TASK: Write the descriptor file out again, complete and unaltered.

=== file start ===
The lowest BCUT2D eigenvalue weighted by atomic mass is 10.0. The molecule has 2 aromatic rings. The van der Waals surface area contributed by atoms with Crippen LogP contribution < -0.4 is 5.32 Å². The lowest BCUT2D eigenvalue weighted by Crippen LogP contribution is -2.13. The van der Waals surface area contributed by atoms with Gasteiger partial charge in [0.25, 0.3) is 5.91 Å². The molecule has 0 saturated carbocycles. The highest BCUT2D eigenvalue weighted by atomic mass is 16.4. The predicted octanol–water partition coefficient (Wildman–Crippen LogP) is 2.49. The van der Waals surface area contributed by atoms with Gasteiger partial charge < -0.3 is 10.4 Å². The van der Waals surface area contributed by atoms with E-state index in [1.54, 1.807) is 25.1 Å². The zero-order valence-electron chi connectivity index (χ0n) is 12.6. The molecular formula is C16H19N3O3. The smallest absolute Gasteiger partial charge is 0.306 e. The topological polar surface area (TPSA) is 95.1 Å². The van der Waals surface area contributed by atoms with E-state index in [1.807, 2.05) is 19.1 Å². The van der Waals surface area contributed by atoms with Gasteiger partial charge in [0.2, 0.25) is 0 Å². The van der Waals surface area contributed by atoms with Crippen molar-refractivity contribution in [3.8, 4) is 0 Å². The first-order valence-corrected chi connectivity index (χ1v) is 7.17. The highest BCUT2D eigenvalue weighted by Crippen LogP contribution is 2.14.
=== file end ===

The lowest BCUT2D eigenvalue weighted by atomic mass is 10.0. The molecule has 2 aromatic rings. The van der Waals surface area contributed by atoms with Crippen LogP contribution < -0.4 is 5.32 Å². The lowest BCUT2D eigenvalue weighted by Crippen LogP contribution is -2.13. The van der Waals surface area contributed by atoms with Gasteiger partial charge in [0.25, 0.3) is 5.91 Å². The molecule has 0 saturated carbocycles. The highest BCUT2D eigenvalue weighted by atomic mass is 16.4. The predicted octanol–water partition coefficient (Wildman–Crippen LogP) is 2.49. The van der Waals surface area contributed by atoms with Gasteiger partial charge < -0.3 is 10.4 Å². The van der Waals surface area contributed by atoms with E-state index in [1.54, 1.807) is 25.1 Å². The zero-order valence-electron chi connectivity index (χ0n) is 12.6. The molecular formula is C16H19N3O3. The smallest absolute Gasteiger partial charge is 0.306 e. The topological polar surface area (TPSA) is 95.1 Å². The van der Waals surface area contributed by atoms with E-state index in [1.807, 2.05) is 19.1 Å². The van der Waals surface area contributed by atoms with Gasteiger partial charge in [0.2, 0.25) is 0 Å². The van der Waals surface area contributed by atoms with Crippen molar-refractivity contribution in [3.8, 4) is 0 Å². The first-order valence-corrected chi connectivity index (χ1v) is 7.17. The highest BCUT2D eigenvalue weighted by Crippen LogP contribution is 2.14.